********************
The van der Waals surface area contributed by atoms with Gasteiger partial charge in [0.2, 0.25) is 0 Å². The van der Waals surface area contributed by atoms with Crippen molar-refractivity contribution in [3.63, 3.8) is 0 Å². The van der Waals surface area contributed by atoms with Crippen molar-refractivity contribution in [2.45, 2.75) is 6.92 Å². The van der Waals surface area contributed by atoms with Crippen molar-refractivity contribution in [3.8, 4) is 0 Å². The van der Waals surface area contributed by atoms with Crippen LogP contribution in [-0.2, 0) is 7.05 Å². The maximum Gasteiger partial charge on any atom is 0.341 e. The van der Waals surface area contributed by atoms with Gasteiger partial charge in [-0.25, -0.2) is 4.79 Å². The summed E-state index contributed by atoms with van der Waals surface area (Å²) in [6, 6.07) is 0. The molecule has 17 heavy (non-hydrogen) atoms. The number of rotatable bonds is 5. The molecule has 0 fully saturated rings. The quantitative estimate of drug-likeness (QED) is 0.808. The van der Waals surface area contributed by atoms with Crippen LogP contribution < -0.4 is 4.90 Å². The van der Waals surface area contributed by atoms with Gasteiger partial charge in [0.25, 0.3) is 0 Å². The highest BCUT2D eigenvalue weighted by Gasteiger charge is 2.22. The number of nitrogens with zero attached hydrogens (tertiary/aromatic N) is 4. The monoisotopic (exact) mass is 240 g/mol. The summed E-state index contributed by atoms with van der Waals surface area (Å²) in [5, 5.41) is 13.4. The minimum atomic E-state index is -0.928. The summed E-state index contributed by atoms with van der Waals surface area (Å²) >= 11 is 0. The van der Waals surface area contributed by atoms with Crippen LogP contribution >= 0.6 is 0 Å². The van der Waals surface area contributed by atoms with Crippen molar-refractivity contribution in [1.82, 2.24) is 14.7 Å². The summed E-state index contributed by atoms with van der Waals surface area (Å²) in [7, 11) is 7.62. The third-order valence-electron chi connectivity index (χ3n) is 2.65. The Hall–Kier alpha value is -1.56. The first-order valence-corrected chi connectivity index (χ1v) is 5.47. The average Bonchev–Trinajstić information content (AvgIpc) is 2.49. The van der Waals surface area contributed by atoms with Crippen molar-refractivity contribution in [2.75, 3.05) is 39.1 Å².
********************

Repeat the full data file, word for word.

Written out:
The van der Waals surface area contributed by atoms with Gasteiger partial charge in [0.2, 0.25) is 0 Å². The van der Waals surface area contributed by atoms with Crippen molar-refractivity contribution in [3.63, 3.8) is 0 Å². The van der Waals surface area contributed by atoms with Crippen molar-refractivity contribution in [2.45, 2.75) is 6.92 Å². The van der Waals surface area contributed by atoms with Crippen molar-refractivity contribution in [3.8, 4) is 0 Å². The van der Waals surface area contributed by atoms with Crippen LogP contribution in [-0.2, 0) is 7.05 Å². The maximum Gasteiger partial charge on any atom is 0.341 e. The van der Waals surface area contributed by atoms with Gasteiger partial charge in [-0.25, -0.2) is 4.79 Å². The summed E-state index contributed by atoms with van der Waals surface area (Å²) in [6, 6.07) is 0. The molecule has 17 heavy (non-hydrogen) atoms. The number of rotatable bonds is 5. The molecule has 0 fully saturated rings. The quantitative estimate of drug-likeness (QED) is 0.808. The van der Waals surface area contributed by atoms with Crippen LogP contribution < -0.4 is 4.90 Å². The van der Waals surface area contributed by atoms with Gasteiger partial charge in [0.25, 0.3) is 0 Å². The highest BCUT2D eigenvalue weighted by Gasteiger charge is 2.22. The number of nitrogens with zero attached hydrogens (tertiary/aromatic N) is 4. The monoisotopic (exact) mass is 240 g/mol. The summed E-state index contributed by atoms with van der Waals surface area (Å²) in [5, 5.41) is 13.4. The minimum atomic E-state index is -0.928. The summed E-state index contributed by atoms with van der Waals surface area (Å²) >= 11 is 0. The van der Waals surface area contributed by atoms with Crippen LogP contribution >= 0.6 is 0 Å². The van der Waals surface area contributed by atoms with Crippen molar-refractivity contribution in [1.82, 2.24) is 14.7 Å². The summed E-state index contributed by atoms with van der Waals surface area (Å²) in [7, 11) is 7.62. The third-order valence-electron chi connectivity index (χ3n) is 2.65. The Hall–Kier alpha value is -1.56. The first-order valence-corrected chi connectivity index (χ1v) is 5.47. The average Bonchev–Trinajstić information content (AvgIpc) is 2.49. The van der Waals surface area contributed by atoms with Crippen molar-refractivity contribution in [2.75, 3.05) is 39.1 Å².